Every election cycle, there are citizens who don’t like either of the candidates nominated by the two major political parties.
And so, a familiar debate begins: Is a vote for a third party a principled stand – or wasteful naiveté?
This year, party discord has swelled the numbers of dissatisfied citizens, and the debate is even louder than usual.
Donald Trump and Hillary Clinton are unprecedentedly unpopular. On the left, intense pressure is mounting to vote for Hillary Clinton to avoid what many think will be genuine, large-scale dangers of a Trump presidency. This pressure is most intense in states that rank relatively high on what Nate Silver describes as the “voter power index” like Nevada or Florida. But such arguments are also engendering a defiant backlash as voters declare, “I will not vote out of fear.”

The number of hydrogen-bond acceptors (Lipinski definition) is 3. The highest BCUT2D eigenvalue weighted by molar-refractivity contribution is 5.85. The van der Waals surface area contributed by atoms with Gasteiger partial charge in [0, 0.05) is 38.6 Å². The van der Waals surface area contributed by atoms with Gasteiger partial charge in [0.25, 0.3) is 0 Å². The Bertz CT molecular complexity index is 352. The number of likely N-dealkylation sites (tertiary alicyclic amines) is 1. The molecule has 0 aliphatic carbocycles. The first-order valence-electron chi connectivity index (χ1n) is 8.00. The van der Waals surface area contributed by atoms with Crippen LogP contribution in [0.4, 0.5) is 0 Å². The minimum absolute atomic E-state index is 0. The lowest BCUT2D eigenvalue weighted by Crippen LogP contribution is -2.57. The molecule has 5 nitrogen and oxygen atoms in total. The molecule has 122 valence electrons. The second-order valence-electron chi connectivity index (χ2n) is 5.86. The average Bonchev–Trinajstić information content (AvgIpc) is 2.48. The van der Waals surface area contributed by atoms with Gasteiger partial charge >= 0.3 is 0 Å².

As a moral philosopher, I’m particularly interested in the question of whether we can be obligated to vote for someone we dislike. Let’s look at the arguments.
The third-party dilemma
Pretend for a moment that you are a swing-state voter who agrees with the following four statements.
- A Donald Trump presidency would be a disaster.
- A Hillary Clinton presidency would be better.
- A third-party candidate would be better still.
- Neither third-party candidate has a serious chance of becoming president.
My point here is not to defend these claims, since it doesn’t matter whether I believe them. What matters is that there are people who do accept them, and they are trying to decide whether they really ought – whether they are morally required – to vote for Hillary.
The views, opinions and positions expressed by these authors and blogs are theirs and do not necessarily represent that of the Bioethics Research Library and Kennedy Institute of Ethics or Georgetown University.